A few weeks ago, Fox 8 posted a question on social media:
“Does potato salad go in the gumbo or on the side?”
Now, I’m not a local, but I first moved to the area nearly 20 years ago, and excepting a short stint in Alabama, I have lived here for a total of 15 years. Still, I had never heard or seen anyone do such a thing. I checked in with my fellow New Orleans Moms, who all confirmed that it was definitely “a thing,” and some of them expressed shock that I had never encountered it.
Maybe it’s simply because, when I was first introduced to Gumbo, it was presented as “Gumbo + Rice,” an inseparable pairing. No matter the type of Gumbo, seafood, chicken and sausage, okra, with or without tomatoes (I know!), it was always served with rice. And while I was always happy to grab a cup of gumbo at a festival, or as a side at a restaurant, I can’t say I was ever really aware that there were rules or alternatives to eating Gumbo, as I had learned there were for crawfish boils.
This new revelation made me eager to try potato salad with my Gumbo, but at the time, I was out of town and nowhere near a place where I could get some authentic Louisiana Gumbo. I decided I would have to wait until I was back in town and could find a local restaurant that served the combo. A week later, I was home, but with a pretty awful cold, so instead of going out, I decided to make some at home with the help of Jambalaya Girl and some Rouses’ potato salad. I got the mustard potato salad based on the guidance of a fellow New Orleans Mom.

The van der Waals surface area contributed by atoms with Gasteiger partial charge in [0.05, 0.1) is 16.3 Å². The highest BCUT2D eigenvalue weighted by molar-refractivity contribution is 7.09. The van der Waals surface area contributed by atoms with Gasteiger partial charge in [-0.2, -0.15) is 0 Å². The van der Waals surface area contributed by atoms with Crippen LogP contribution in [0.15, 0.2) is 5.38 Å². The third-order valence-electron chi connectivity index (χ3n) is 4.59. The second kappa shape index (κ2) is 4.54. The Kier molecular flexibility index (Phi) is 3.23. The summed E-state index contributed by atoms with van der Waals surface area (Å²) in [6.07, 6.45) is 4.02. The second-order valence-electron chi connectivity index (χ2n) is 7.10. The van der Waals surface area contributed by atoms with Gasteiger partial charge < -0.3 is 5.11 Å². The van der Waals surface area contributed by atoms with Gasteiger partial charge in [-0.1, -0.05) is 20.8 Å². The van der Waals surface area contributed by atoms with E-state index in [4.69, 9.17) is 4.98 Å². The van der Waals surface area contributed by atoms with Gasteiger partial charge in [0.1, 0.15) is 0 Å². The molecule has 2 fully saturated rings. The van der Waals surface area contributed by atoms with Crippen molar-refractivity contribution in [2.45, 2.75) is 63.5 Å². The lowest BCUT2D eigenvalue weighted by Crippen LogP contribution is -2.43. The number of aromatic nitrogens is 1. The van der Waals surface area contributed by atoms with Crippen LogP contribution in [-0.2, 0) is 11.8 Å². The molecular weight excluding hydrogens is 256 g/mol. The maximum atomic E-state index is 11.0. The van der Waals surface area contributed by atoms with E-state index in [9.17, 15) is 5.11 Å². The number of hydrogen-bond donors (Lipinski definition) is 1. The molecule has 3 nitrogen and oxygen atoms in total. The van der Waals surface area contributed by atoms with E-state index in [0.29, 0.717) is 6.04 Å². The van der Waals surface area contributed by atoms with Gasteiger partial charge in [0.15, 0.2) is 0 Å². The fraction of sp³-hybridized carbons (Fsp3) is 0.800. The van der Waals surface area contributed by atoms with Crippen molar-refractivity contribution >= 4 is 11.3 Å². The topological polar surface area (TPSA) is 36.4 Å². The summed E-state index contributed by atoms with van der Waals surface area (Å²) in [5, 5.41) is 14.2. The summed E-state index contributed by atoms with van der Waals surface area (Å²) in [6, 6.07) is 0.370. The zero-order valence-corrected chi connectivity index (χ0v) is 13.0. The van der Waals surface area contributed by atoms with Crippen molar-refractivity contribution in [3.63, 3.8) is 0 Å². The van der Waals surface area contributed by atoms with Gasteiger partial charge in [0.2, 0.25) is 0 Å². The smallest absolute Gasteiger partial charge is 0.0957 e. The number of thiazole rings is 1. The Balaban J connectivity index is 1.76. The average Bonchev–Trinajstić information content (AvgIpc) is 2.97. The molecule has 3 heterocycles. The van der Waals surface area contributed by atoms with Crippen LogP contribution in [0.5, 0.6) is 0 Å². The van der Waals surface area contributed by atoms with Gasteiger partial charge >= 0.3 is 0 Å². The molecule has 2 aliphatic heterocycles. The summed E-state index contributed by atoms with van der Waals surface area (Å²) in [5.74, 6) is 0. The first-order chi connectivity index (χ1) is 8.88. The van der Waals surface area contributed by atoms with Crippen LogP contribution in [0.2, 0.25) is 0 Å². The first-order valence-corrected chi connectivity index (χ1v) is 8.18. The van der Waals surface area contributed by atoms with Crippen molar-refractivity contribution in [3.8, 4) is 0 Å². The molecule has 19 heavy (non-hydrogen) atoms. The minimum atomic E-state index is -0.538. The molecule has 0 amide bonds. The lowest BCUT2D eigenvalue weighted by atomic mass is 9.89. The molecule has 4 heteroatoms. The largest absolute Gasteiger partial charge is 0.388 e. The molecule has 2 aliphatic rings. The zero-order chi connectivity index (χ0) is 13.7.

So, what did I think?
Well, my husband loved it, but to be honest, I wasn’t all that impressed. I’m not a huge mustard fan, and I found the mustard-based potato salad was entirely too strong. It took away from, rather than added to, the Gumbo flavor, though it certainly helped clear my sinuses. That said, I do think that white potato salad would be delicious, and probably better than rice. Maybe that’s the influence of the hearty, but unseasoned, Pennsylvania Dutch food I grew up with. (I can hear y’all shaking your head at me and calling me a couillon).
Maybe it’s a blasphemous idea.
Either way, the girl who just made and ate Gumbo with potato salad is a far cry from the girl who barely put pepper on her food when she first arrived in New Orleans 20 years ago. I might not get it all right just yet, but this city has expanded my pallet and introduced new comfort foods with strong emotional ties, and I’ve even built up a tolerance for eye-watering crawfish boils.